There are various kinds of funds that you can invest in. You could choose to manage your own funds or you may choose to have a fund manager. There are funds managed by banks, financial services companies, independent fund managers and there are special investment schemes designed by various institutions. You may invest in stocks, indices, specific commodities, foreign exchange or you can choose mutual funds and other types of managed or unmanaged funds. Most funds can be classified as active or passive funds. There are similarities between active and passive funds but it is the difference that calls for attention.

Active Funds: Explained!

Imagine a particular amount that you wish to invest in and pick an index of your choice. You could choose any index of any country. You may also choose global indices. If the fund you choose to invest in is managed by an expert and he or she tends to make manoeuvres from time to time, such as buying and selling or even withholding or future trading, to make you more money than you would make normally, then it is classified as an active fund. Active funds are managed to facilitate more profits than what you would make if you didn’t touch the fund and allowed the investments to bear the returns by default. Active funds are designed to predict the markets and respond or proactively take a step to make more money.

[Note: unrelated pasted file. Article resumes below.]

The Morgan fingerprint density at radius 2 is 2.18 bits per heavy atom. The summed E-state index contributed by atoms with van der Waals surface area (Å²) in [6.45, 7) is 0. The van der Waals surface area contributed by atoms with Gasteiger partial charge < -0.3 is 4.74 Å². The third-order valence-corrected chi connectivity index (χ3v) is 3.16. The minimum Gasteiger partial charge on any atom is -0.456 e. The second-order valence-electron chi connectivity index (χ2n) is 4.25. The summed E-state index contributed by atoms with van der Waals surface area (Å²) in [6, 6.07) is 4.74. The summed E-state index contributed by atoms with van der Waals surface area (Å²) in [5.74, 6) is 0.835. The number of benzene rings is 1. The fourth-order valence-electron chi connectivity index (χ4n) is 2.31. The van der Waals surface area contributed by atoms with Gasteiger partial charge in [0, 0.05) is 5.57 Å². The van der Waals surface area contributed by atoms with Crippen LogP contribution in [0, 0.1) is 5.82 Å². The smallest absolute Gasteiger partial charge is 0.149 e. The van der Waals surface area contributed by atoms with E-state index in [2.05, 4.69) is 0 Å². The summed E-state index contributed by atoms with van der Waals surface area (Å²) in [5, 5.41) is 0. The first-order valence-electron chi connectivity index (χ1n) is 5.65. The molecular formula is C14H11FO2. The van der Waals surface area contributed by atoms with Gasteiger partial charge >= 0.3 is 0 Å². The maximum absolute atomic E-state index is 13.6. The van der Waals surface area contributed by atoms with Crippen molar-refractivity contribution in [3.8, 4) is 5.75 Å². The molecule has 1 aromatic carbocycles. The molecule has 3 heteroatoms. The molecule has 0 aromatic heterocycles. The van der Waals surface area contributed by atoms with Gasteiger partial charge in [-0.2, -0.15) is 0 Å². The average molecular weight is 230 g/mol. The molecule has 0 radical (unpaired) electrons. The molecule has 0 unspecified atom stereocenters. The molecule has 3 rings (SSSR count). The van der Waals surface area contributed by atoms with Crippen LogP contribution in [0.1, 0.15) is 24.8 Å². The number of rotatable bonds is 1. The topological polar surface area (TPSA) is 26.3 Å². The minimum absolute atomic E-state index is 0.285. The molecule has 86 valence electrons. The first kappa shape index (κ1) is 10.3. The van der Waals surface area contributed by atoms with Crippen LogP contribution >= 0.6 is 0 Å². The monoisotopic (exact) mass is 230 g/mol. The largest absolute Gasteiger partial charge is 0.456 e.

While active funds can make you more money, it is not always assured to get you higher returns.

Passive Funds: Explained!

When you choose a fund that doesn’t require a fund manager or even your involvement to proactively buy and sell, withhold or trade in futures, it is a passive fund. The fund remains untouched and appreciate as the index or the specific stock appreciates. If the index or stock depreciates, then the fund will depreciate. With most passive funds, the associated costs are very low and also demand less attention. You can choose passive funds but your investment may not have a staggering chance of earning you a fortune overnight.